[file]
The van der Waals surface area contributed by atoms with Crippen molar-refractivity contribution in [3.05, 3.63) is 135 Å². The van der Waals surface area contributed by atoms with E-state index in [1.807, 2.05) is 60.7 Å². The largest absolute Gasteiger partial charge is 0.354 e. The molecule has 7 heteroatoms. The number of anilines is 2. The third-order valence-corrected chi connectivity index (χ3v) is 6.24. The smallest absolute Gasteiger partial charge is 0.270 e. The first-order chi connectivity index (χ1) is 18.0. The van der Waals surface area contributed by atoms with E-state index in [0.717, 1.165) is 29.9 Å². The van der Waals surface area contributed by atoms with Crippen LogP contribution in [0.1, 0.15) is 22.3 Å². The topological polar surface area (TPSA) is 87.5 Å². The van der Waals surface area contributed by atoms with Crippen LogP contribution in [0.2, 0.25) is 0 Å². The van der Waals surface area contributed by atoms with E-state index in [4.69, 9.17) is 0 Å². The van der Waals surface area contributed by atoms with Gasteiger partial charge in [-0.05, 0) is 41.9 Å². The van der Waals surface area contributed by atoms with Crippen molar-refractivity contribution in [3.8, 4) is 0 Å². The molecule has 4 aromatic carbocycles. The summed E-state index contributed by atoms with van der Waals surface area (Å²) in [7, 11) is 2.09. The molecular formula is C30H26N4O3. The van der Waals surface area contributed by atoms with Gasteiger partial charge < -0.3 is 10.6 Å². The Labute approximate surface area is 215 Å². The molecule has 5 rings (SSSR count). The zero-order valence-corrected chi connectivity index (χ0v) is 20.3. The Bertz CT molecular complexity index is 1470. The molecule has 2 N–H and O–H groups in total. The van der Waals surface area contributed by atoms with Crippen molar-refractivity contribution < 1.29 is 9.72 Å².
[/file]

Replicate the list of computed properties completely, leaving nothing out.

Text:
The van der Waals surface area contributed by atoms with Crippen molar-refractivity contribution in [3.05, 3.63) is 135 Å². The van der Waals surface area contributed by atoms with E-state index in [1.807, 2.05) is 60.7 Å². The largest absolute Gasteiger partial charge is 0.354 e. The molecule has 7 heteroatoms. The number of anilines is 2. The third-order valence-corrected chi connectivity index (χ3v) is 6.24. The smallest absolute Gasteiger partial charge is 0.270 e. The first-order chi connectivity index (χ1) is 18.0. The van der Waals surface area contributed by atoms with E-state index in [0.717, 1.165) is 29.9 Å². The van der Waals surface area contributed by atoms with Crippen LogP contribution in [0.1, 0.15) is 22.3 Å². The topological polar surface area (TPSA) is 87.5 Å². The van der Waals surface area contributed by atoms with Crippen LogP contribution in [0.2, 0.25) is 0 Å². The van der Waals surface area contributed by atoms with E-state index in [4.69, 9.17) is 0 Å². The van der Waals surface area contributed by atoms with Gasteiger partial charge in [-0.05, 0) is 41.9 Å². The van der Waals surface area contributed by atoms with Crippen molar-refractivity contribution in [3.8, 4) is 0 Å². The molecule has 4 aromatic carbocycles. The summed E-state index contributed by atoms with van der Waals surface area (Å²) in [7, 11) is 2.09. The molecular formula is C30H26N4O3. The van der Waals surface area contributed by atoms with Gasteiger partial charge < -0.3 is 10.6 Å². The Labute approximate surface area is 215 Å². The molecule has 5 rings (SSSR count). The zero-order valence-corrected chi connectivity index (χ0v) is 20.3. The Bertz CT molecular complexity index is 1470. The molecule has 2 N–H and O–H groups in total. The van der Waals surface area contributed by atoms with Crippen molar-refractivity contribution < 1.29 is 9.72 Å².